A few days later we were back on the French Saddle. Early morning sun found us high on the ropes of the south wall. We had already come a long way. We had left Base Camp the previous evening, walked all night and climbed the bottom of the wall. Today we’d get all the way to the summit! We had to make it to the top since while we were gone from the valley, our food had been stolen and we were left with just enough for this last try.
Since the weather was fine, we made good progress on the fixed ropes and soon reached the top of our previous attempt. The wind picked up. We lost a lot of time searching for the best route in the smooth and overhanging wall, but by four P.M. we reached the easier part. The weather was getting rapidly worse: snow, wind, fog. We did manage to get to the double-headed summit of Fitz Roy within the next hour, struggling hard against the wind and growing fear. We were seriously worried about the descent.
And rightly so. Our escape of the wall was a true adventure. Without the luck which was our constant companion, we would never have reached the bottom. At midnight we were finally in our bivouac: dry sleeping bags and insufficient protection from a granite block in the Brecha de los Italianos. The expensive equipment left in the higher bivouac on the first attempt lost all its value; our lives were much more precious. Base Camp welcomed us only late the next afternoon after 44 hours on the go. We were totally exhausted, famished but wildly happy and excited.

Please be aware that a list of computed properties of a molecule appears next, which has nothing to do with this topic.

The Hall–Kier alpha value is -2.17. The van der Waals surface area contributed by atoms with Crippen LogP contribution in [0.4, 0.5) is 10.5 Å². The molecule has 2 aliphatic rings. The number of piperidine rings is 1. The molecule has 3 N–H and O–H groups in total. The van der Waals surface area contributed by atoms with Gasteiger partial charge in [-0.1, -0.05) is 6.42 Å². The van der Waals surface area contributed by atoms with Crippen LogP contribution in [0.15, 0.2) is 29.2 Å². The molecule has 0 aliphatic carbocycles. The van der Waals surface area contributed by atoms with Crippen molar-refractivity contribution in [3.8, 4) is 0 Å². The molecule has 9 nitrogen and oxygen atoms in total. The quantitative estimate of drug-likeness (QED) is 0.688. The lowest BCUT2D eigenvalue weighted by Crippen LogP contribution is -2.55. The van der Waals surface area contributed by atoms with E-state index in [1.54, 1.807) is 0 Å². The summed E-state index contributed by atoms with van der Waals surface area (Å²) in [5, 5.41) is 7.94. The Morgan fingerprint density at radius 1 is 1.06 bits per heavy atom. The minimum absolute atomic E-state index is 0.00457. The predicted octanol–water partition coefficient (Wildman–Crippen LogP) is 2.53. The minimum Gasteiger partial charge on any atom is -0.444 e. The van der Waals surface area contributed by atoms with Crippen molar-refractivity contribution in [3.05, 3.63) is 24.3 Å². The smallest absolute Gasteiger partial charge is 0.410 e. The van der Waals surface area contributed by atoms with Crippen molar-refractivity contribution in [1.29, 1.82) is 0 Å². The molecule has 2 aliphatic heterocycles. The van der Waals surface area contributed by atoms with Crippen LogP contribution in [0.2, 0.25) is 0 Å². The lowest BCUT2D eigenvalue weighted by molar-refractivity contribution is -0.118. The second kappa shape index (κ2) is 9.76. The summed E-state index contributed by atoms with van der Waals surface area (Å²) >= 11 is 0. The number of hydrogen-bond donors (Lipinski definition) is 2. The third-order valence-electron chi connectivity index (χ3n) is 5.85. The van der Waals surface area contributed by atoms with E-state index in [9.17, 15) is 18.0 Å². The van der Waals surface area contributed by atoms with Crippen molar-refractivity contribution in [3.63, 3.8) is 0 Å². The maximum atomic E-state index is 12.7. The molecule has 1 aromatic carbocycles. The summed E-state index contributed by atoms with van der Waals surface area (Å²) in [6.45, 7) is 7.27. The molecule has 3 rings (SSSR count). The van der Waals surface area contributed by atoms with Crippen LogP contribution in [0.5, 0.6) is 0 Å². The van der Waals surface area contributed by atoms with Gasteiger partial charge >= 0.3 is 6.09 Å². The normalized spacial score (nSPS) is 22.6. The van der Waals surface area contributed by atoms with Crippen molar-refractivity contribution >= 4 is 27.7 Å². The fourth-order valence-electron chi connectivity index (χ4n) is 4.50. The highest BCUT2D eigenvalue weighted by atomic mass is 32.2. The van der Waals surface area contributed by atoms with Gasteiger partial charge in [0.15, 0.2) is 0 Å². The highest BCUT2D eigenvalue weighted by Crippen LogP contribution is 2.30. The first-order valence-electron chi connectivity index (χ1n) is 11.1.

I kept wanting to name the route after my best friend, Boris Simoncic, with whom we had tried this peak two years before. The weather then had turned us back 150 meters below the top. Three months after returning from Patagonia, an avalanche in the French Alps took his life. Somehow, I feared to make this very personal suggestion to my friends. My fears proved wrong. Bogdan and Rado had had the same idea.
We still had a month before heading for home. We hoped to climb Cerro Torre by the Maestri route. Our food shortage was solved by friends from another Slovene expedition which was attempting the east face of Cerro Torre.
On our first try, we got to within 200 meters from the top and were turned back by the weather. Two weeks of rain and snow followed. Just when our hopes were flickering out, the weather improved. Luck was with us again. We climbed all afternoon. The next day it took us 18 hours to reach the summit, where we bivouacked. In the morning we descended the upper wall, where we met six climbers from the other Slovene expedition. We used their ropes to descend.
Summary of Statistics:
Area: Patagonia, Argentina.
Ascents: Fitz Roy, 3441 meters, 11,289 feet, via a new route on the South Face between the Californian (1968), and the Anglo-American (1972); summit reached on December 22, 1985 (whole party).
Cerro Torre, 3128 meters, 10,263 feet, via the Southeast Ridge; summit reached on January 15, 1986 (whole party).
Personnel: Bogdan Bišcak, Rado Fabjan, Matevž Lenarcic.